20 November 2007

Dealing with Disabilities

One of the problems raised with the use of ODF in Massachusetts was its lack of support for people with disabilities. That has now been sorted out, but it's probably generally true that open source has not addressed this issue as well as it could, not least because hackers tend to be young and hale, and therefore less aware of the problems faced by those who are not, for example.

So it's good to hear that some work is being done on precisely this area:

IBM and the researchers at the University of Dundee School of Computing (UK) and the University of Miami's Miller School of Medicine are collaborating to develop open source software technology tools to accommodate the needs of older workers to help them adapt to and remain productive in the changing workplace of the 21st century.


One way to support maturing workers who have age-related disabilities is to find new ways to increase their comfort level and ability to use technology.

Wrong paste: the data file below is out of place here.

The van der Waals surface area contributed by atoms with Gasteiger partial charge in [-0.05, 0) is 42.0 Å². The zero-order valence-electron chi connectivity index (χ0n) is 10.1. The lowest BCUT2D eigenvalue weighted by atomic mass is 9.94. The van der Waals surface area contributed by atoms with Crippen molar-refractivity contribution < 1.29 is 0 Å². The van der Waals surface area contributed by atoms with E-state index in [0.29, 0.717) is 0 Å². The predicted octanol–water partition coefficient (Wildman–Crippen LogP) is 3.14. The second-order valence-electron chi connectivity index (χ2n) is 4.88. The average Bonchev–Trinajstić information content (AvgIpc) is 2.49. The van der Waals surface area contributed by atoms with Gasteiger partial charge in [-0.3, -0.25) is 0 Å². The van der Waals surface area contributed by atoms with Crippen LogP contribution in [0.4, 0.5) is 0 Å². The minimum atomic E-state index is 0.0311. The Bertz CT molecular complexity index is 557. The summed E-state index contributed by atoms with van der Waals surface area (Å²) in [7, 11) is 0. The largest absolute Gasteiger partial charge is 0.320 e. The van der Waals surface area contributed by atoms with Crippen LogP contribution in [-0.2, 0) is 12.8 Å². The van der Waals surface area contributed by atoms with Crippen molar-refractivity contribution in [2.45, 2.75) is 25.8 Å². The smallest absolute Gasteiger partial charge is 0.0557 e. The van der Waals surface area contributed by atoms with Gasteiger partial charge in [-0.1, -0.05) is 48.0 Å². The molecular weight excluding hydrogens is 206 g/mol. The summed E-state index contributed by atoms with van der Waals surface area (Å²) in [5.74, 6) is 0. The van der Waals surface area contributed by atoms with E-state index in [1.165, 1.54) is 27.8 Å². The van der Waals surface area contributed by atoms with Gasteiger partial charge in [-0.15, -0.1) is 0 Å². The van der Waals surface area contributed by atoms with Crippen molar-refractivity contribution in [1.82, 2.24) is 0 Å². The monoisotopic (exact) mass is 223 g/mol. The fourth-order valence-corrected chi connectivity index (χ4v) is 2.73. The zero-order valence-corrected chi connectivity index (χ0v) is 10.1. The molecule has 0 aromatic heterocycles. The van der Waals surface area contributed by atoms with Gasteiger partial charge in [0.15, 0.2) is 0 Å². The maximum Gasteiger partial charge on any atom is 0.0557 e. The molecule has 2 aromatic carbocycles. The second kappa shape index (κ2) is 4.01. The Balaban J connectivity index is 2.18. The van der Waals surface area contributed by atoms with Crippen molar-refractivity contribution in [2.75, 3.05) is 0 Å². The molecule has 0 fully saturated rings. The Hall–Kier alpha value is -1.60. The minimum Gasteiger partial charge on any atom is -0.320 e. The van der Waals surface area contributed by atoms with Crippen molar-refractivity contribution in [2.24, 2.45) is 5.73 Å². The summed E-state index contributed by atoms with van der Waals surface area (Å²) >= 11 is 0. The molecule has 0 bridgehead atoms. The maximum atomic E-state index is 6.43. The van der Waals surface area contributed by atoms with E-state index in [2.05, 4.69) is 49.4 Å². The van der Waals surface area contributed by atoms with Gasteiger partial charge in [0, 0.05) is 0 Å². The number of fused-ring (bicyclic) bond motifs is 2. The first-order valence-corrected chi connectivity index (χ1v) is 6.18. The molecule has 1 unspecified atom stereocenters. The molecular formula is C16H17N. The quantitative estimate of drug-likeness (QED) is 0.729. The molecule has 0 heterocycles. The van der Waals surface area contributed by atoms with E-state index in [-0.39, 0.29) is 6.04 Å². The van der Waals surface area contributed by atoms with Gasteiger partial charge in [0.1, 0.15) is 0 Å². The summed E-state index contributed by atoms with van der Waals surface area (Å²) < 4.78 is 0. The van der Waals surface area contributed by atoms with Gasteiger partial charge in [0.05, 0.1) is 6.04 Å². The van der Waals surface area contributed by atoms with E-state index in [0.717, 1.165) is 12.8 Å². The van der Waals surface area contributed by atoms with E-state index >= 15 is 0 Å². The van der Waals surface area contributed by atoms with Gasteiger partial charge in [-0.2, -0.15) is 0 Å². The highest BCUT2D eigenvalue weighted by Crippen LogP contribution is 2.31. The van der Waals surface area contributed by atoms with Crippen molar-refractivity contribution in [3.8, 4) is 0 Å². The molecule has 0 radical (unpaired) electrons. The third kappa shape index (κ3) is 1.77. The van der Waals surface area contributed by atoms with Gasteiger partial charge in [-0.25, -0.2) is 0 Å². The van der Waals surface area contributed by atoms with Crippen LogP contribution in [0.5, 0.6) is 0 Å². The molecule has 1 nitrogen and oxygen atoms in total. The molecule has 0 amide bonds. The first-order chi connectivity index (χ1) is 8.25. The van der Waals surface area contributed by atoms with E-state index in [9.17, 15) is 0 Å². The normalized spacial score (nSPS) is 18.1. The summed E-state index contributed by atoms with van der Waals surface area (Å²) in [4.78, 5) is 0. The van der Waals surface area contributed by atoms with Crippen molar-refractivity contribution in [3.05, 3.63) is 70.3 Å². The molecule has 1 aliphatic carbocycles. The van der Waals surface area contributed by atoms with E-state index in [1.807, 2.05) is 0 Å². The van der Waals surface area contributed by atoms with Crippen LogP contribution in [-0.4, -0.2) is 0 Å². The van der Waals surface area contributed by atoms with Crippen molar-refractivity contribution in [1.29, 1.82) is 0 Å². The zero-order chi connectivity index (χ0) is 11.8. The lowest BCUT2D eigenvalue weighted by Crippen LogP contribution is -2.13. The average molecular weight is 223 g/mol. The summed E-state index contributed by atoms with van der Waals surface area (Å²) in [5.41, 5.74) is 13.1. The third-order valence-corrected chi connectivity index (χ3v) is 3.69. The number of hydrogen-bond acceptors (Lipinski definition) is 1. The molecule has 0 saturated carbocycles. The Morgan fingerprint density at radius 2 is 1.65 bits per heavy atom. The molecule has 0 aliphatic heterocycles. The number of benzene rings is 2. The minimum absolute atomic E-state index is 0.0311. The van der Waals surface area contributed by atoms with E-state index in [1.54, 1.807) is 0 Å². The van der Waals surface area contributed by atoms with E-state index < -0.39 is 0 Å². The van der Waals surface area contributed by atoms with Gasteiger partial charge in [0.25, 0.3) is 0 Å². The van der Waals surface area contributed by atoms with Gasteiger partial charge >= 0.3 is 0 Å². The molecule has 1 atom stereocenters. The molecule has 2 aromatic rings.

(Via Daniweb.)


Leslie P. Polzer said...

I can't really agree with you saying that open source has not adressed disabilities well so far. This seems to imply that proprietary software does have, which is not true.


glyn moody said...

Well, as I wrote, what I had in mind was the problems raised in Massachusetts, where the lack of good support for disabilities was a major stumbling block until IBM stepped in (I think) with some code and help. Maybe other areas are better: what did you have in mind?